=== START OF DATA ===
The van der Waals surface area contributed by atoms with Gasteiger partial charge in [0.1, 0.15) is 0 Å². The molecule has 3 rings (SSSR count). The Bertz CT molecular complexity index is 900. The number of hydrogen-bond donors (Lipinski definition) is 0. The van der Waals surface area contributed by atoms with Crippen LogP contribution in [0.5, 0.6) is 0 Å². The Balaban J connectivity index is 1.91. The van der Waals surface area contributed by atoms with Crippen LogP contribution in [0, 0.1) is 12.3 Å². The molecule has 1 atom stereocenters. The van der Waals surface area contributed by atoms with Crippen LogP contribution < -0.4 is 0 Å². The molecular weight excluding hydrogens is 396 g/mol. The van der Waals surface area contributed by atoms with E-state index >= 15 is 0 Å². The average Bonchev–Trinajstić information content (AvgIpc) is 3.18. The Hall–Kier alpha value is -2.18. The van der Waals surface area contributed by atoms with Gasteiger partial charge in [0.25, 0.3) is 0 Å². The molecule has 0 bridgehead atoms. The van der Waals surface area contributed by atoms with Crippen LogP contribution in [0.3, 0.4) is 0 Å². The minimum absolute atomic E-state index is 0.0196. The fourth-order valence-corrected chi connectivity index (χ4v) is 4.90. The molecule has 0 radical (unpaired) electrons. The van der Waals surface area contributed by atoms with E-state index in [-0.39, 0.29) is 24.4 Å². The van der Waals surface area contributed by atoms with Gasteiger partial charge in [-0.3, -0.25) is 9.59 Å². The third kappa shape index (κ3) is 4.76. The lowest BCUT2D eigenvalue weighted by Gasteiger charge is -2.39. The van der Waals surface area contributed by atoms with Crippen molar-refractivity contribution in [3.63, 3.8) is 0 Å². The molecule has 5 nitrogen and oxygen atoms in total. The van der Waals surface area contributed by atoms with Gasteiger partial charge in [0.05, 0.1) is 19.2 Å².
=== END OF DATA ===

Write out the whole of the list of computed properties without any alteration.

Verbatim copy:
The van der Waals surface area contributed by atoms with Gasteiger partial charge in [0.1, 0.15) is 0 Å². The molecule has 3 rings (SSSR count). The Bertz CT molecular complexity index is 900. The number of hydrogen-bond donors (Lipinski definition) is 0. The van der Waals surface area contributed by atoms with Crippen LogP contribution in [0.5, 0.6) is 0 Å². The Balaban J connectivity index is 1.91. The van der Waals surface area contributed by atoms with Crippen LogP contribution in [0, 0.1) is 12.3 Å². The molecule has 1 atom stereocenters. The van der Waals surface area contributed by atoms with Crippen LogP contribution < -0.4 is 0 Å². The molecular weight excluding hydrogens is 396 g/mol. The van der Waals surface area contributed by atoms with E-state index >= 15 is 0 Å². The average Bonchev–Trinajstić information content (AvgIpc) is 3.18. The Hall–Kier alpha value is -2.18. The van der Waals surface area contributed by atoms with Gasteiger partial charge in [0.25, 0.3) is 0 Å². The molecule has 0 bridgehead atoms. The van der Waals surface area contributed by atoms with Crippen LogP contribution in [0.3, 0.4) is 0 Å². The minimum absolute atomic E-state index is 0.0196. The fourth-order valence-corrected chi connectivity index (χ4v) is 4.90. The molecule has 0 radical (unpaired) electrons. The van der Waals surface area contributed by atoms with E-state index in [-0.39, 0.29) is 24.4 Å². The van der Waals surface area contributed by atoms with Gasteiger partial charge in [-0.3, -0.25) is 9.59 Å². The third kappa shape index (κ3) is 4.76. The lowest BCUT2D eigenvalue weighted by Gasteiger charge is -2.39. The van der Waals surface area contributed by atoms with Crippen molar-refractivity contribution in [3.63, 3.8) is 0 Å². The molecule has 5 nitrogen and oxygen atoms in total. The van der Waals surface area contributed by atoms with Gasteiger partial charge in [0.05, 0.1) is 19.2 Å².